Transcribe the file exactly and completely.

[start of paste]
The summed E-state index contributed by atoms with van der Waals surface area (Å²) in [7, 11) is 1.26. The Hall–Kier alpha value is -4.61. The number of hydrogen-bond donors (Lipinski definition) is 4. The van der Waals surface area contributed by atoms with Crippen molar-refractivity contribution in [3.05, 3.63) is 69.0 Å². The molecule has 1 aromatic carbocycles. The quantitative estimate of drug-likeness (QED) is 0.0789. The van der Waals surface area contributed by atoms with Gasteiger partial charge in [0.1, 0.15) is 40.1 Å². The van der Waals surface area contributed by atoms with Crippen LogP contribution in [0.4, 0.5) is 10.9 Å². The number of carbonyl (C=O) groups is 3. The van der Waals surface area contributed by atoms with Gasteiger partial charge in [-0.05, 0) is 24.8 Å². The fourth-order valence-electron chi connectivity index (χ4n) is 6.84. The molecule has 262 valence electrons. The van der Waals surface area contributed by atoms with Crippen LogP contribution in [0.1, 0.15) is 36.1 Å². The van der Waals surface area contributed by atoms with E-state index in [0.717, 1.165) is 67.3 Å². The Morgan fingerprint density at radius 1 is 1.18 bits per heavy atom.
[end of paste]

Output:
The summed E-state index contributed by atoms with van der Waals surface area (Å²) in [7, 11) is 1.26. The Hall–Kier alpha value is -4.61. The number of hydrogen-bond donors (Lipinski definition) is 4. The van der Waals surface area contributed by atoms with Crippen molar-refractivity contribution in [3.05, 3.63) is 69.0 Å². The molecule has 1 aromatic carbocycles. The quantitative estimate of drug-likeness (QED) is 0.0789. The van der Waals surface area contributed by atoms with Gasteiger partial charge in [0.1, 0.15) is 40.1 Å². The van der Waals surface area contributed by atoms with Crippen LogP contribution in [0.4, 0.5) is 10.9 Å². The number of carbonyl (C=O) groups is 3. The van der Waals surface area contributed by atoms with Gasteiger partial charge in [-0.05, 0) is 24.8 Å². The fourth-order valence-electron chi connectivity index (χ4n) is 6.84. The molecule has 262 valence electrons. The van der Waals surface area contributed by atoms with Crippen LogP contribution in [0.1, 0.15) is 36.1 Å². The van der Waals surface area contributed by atoms with E-state index in [0.717, 1.165) is 67.3 Å². The Morgan fingerprint density at radius 1 is 1.18 bits per heavy atom.